Do These 5 Things Before Landing Your First Freelancing Client


If I could find a time machine, there are a lot of things I would do before landing my first freelancing client. Aside from telling myself to charge more, I definitely would have set up some systems to keep everything running smoothly from the first interaction.

You live and you learn, right?

Luckily, you all don’t have to live to learn from my firsthand experiences. As a freelancer with almost a decade of real-world experience writing, marketing, and creating content for brands online, I’ve learned quite a few things along the way.

In this guide, I’ll break down the 5 things you should do before landing your first freelancing client. Of course, if you’ve already landed your first client (congrats!), don’t sweat it. These are still important things to keep in mind as you grow your freelancing business.

In this blog…

1. Write a Basic Freelancing Contract

Of course, the first thing you should do before landing your first freelancing client is to write a basic freelancing contract. While you might think this can wait until later, you don’t want to fumble around for legal contracts last minute.

If you have one ready to go, you can send it to your first client immediately. Not only will you look super professional, but you’ll be taken a lot more seriously. If your prospect has any questions about your process, payment terms, project scope, etc, you’ll already have these things ironed out.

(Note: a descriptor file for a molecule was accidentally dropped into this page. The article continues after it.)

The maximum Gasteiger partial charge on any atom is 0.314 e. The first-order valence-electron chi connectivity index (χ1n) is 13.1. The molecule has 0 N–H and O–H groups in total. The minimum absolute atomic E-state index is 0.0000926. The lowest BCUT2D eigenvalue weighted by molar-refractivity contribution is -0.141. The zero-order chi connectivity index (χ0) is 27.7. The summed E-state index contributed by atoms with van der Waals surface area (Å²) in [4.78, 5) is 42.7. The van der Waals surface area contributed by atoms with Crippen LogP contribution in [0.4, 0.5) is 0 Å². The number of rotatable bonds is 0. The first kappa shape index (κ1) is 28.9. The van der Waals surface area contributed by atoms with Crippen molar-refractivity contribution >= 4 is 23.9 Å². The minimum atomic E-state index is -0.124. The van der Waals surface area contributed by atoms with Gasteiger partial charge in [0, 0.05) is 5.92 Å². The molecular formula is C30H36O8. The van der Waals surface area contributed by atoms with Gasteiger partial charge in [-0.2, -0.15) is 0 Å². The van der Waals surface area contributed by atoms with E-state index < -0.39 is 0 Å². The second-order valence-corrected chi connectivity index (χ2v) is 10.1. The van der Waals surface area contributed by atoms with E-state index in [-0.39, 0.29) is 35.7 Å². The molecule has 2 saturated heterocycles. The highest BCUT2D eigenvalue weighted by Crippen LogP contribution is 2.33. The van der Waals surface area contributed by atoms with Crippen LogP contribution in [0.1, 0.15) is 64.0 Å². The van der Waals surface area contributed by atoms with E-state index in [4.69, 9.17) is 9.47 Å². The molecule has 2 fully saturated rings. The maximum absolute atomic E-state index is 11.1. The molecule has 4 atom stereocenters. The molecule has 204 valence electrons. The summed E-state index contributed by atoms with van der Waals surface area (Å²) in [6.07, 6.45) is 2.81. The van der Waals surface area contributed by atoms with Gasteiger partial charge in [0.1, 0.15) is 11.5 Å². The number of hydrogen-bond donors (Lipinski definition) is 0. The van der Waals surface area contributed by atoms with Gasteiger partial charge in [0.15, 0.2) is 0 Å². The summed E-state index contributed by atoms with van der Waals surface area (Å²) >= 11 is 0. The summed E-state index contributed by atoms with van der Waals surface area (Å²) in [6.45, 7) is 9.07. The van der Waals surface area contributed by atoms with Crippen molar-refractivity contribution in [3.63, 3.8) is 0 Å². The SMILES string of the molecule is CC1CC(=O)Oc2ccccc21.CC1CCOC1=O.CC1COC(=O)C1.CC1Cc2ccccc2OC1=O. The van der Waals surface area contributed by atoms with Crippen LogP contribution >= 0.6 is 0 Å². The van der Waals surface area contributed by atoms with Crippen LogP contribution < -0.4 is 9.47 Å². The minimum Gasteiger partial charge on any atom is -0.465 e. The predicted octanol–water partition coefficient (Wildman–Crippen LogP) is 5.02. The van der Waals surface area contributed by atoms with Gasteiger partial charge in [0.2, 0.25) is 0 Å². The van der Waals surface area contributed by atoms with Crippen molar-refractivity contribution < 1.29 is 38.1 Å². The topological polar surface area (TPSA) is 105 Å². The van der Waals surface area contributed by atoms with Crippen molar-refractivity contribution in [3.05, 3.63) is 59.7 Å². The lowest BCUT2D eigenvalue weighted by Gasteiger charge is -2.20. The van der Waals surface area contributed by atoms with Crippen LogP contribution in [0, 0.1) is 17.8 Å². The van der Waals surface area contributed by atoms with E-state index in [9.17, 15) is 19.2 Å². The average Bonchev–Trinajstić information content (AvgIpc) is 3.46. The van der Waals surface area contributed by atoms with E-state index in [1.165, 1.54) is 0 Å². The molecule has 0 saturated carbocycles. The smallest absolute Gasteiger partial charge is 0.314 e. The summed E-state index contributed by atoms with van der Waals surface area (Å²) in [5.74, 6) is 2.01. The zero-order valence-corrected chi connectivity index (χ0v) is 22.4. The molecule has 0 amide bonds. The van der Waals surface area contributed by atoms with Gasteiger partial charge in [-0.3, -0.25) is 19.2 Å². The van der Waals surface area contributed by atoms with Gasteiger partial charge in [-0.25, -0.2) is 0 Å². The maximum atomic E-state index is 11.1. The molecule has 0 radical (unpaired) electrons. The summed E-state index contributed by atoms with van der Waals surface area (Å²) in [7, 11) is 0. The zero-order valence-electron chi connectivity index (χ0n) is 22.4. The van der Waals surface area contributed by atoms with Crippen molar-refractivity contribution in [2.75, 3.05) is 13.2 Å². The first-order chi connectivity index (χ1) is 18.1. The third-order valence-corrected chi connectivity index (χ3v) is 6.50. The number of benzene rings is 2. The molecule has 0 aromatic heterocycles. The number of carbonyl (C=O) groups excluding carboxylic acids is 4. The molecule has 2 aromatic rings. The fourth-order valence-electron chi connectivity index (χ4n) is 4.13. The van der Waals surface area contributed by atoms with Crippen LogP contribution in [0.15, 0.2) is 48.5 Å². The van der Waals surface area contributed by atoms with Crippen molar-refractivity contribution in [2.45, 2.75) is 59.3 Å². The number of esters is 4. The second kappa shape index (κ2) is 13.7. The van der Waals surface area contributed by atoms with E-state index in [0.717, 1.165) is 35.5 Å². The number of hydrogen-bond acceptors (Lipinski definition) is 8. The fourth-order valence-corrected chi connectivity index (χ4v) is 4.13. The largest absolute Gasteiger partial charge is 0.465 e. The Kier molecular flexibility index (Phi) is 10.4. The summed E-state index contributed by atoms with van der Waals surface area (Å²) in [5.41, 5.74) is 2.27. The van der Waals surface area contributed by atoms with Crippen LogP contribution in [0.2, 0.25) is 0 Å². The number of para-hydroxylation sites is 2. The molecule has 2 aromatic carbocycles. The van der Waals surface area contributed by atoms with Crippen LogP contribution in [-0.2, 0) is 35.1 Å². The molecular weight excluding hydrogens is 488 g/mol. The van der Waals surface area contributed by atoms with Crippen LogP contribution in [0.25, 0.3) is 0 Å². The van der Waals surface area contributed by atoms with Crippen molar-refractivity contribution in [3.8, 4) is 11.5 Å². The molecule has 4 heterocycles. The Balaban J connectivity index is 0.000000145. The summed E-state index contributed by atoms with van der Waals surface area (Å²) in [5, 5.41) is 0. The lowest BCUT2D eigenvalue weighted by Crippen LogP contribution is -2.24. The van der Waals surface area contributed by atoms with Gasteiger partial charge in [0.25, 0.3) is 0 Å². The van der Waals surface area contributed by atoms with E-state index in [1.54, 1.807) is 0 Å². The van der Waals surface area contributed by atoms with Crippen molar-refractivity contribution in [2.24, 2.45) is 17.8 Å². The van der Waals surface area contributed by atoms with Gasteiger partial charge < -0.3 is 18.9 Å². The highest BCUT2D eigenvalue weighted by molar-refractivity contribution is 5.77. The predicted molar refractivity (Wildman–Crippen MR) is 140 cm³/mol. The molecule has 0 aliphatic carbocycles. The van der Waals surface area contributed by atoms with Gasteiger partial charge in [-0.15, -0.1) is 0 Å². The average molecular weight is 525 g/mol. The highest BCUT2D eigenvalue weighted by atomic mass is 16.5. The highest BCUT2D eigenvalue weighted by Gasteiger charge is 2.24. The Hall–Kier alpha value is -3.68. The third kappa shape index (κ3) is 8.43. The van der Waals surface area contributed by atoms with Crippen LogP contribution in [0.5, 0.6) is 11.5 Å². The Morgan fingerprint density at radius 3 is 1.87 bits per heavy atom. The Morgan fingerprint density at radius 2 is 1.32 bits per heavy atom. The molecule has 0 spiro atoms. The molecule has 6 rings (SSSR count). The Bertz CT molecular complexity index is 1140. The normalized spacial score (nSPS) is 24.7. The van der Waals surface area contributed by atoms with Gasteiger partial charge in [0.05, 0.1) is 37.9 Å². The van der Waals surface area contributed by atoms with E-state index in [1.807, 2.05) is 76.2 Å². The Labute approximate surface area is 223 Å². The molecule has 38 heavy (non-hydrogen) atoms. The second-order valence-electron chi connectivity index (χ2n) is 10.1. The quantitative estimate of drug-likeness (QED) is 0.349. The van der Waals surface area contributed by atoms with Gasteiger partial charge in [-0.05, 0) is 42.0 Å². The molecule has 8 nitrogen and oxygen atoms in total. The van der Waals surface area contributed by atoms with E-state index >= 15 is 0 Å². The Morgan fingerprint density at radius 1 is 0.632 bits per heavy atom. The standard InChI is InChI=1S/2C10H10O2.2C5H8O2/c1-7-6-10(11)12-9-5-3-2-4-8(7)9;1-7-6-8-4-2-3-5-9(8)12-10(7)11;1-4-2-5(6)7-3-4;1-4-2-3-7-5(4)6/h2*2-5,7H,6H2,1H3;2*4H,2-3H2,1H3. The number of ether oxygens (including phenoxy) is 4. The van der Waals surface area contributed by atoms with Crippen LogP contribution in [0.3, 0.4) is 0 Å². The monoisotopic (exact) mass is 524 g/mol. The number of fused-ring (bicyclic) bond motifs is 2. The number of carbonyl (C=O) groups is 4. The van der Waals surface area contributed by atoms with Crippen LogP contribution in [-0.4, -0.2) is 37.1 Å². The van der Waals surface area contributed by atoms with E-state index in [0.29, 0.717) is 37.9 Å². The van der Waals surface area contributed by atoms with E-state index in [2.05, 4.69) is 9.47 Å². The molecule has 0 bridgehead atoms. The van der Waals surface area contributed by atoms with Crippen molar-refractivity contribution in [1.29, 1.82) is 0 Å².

Not sure how to make your first freelancing client? I share how to draft your own freelancer contract (with a free template you can copy-paste) in this guide. Contrary to popular belief, you don’t need to be an attorney or anything fancy to get started with a basic contract.

2. Build a Portfolio

Speaking of looking professional, you should also have a freelancer portfolio ready to go. This is a portfolio specifically designed for your ideal client.

Not sure what this might look like? Feel free to take a peak around my freelance writing portfolio.

Your portfolio should have all the following:

  • Relevant work/professional experience
  • Links or snippets of past work and examples
  • References or testamonials

However, don’t get the freelancing portfolio confused for a resume. These are different things. A resume is what you submit for a job, but a portfolio focuses more on the quality of your work. You want to show your prospective clients that you mean business, and you can handle their project with ease.

Depending on your industry, your portfolio might look a bit different. For example, a graphic design portfolio will be more visual while a writing or tech-based portfolio might have live web links. Consider your industry standard when getting started.

3. Develop Your Brand Voice

Next, it’s time to create a brand voice. This is how you stand out from the competition, and it doesn’t have to be complicated. Your brand voice includes elements like your tone, audience, and niche.

Without a brand voice, it’d challenging to attract the right type of clients. You’re not trying to attract everyone. Your goal is to attract the right audience for you. Your brand voice should appeal to your target client, giving you a chance to stand out in the best way.